Friday, 26 October 2012

The Review - On the Town

So the other weekend I was in the mood for watching a musical movie - which is great, because I own probably 10 times more movie musicals than your average person. I went through a phase of collecting them when I was around 15-16 years old, and I still love them. Watching musical films also makes me think of my mum a lot, because every Friday after doing the grocery shopping we would cook prawns with chilli sauce on rice and watch a 1940s-50s musical (as you can see, I was clearly one of those rebellious, delinquent teenagers).

Anyway, so I was in the mood to watch On the Town,which I have seen 2 or 3 times before. I couldn't put my finger on exactly why I wanted to watch this one as opposed to any of the other 20 or so musicals I own, but upon seeing it again I remembered why I love it so much.

On the Town is a 1949 film adaptation of the 1944 Broadway show by the same name. The music was done by Leonard Bernstein and Roger Edens. I'd never really noticed before, but Bernstein has a very unique composition style. Perhaps I've listened to the West Side Story soundtrack too many times, but there's something quite quirky and almost musically erratic about his style.

Directed by Gene Kelly and Stanley Donen, the film stars Kelly himself, Frank Sinatra, Ann Miller, Betty Garrett, Jules Munshin and Vera Ellen. I always thought it would be kind of strange to both direct and star in a movie, but I guess if you're that good then you can get away with anything.

The film's storyline is pretty basic. Three navy sailors arrive in New York. They are on leave for only 24 hours and although they start out sightseeing, they quickly decide the girls are the nicest sight to see in New York. Funnily enough, this musical is where the song New York, New York comes from.

 Fun Fact #1: This was the first musical feature film to be shot on location. In a TCM interview, Ann Miller took the credit for pleading with and persuading Louis B. Mayer to do the shoot on location because she had "never seen New York".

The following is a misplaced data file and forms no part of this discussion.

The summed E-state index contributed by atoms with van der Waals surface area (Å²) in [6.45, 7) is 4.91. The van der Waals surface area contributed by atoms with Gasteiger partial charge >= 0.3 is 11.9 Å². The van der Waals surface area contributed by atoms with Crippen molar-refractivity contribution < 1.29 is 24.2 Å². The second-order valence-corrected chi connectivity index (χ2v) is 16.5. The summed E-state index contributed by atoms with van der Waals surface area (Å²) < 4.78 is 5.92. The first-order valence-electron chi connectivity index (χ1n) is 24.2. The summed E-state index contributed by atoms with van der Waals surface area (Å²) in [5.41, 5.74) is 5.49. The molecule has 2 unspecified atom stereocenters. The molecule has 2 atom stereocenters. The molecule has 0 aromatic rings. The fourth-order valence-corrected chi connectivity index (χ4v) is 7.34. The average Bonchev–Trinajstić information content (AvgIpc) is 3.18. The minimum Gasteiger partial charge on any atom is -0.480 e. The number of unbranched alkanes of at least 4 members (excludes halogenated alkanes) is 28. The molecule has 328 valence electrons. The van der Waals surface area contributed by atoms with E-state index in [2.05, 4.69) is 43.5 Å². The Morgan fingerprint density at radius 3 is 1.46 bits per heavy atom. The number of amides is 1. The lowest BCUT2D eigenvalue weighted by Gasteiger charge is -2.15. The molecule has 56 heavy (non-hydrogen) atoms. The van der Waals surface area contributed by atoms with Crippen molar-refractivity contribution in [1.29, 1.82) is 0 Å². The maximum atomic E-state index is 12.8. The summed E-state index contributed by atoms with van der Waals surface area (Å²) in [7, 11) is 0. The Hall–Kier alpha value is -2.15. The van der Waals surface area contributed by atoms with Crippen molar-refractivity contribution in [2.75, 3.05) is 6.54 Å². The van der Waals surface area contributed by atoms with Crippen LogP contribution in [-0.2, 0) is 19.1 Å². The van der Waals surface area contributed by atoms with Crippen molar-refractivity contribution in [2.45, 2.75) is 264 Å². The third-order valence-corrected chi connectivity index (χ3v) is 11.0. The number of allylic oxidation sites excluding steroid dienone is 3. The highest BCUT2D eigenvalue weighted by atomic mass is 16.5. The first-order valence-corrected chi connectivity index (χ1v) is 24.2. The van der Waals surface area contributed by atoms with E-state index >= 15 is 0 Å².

[attempting to escape from the police]
Gabey:  Hilde, do you know where we can hide?
Hilde: Sure, I know a place right across the Brooklyn bridge where they'll never find us.
Gabey: Where is it?  
Hilde: Brooklyn!

 Fun Fact #3: According to information contained in the file on the film in the MPAA/PCA Collection at the Academy of Motion Pic Arts & Sciences Library, the Breen Office refused to allow the use of the word "helluva" in the song "New York, New York [it's a helluva town]." MGM later changed the word to "wonderful".

Claire: How'd you feel if someone broke your dinosaur?
Ozzie: Never had one. We were too poor.

Fun Fact #2: Robert Williams, who plays the police sergeant in Car 44, also played the policeman who chases Gene Kelly off the street at the end of the title number in Singin' in the Rain.

So what was the real reason that I wanted to re-watch this 1940s classic, as I finally realised? Answer: The dresses. More particularly this dress:

 Isn't it just the most delightful dress you've ever set eyes on? My heart melts every time I see it. The beautiful turquoise colour. The black and white plaid. The breathtaking line and flow of it. And when Ann Miller dances in it, wow. Just wow. 

This is why I have added the following to my wish list:

 Yes, that's right: there is a lady on the Etsy online marketplace named Cynthia who has a wonderful store called Heart My Closet, and she makes reproductions of this dress. Although the dress isn't currently in her "shop", she may still make it - well, at least I hope she still does, because this is my dream dress. 

So how many months away is my birthday?

Actually, from watching this movie I also rediscovered my love for Ann Miller. She has such vitality on stage, and almost steals the show from Sinatra and Kelly. Or maybe it's her dress that does? Anyway, On the Town is definitely worth watching just for this dress, and there are other nice dresses as well.

Time for the preview:

Until next time :)

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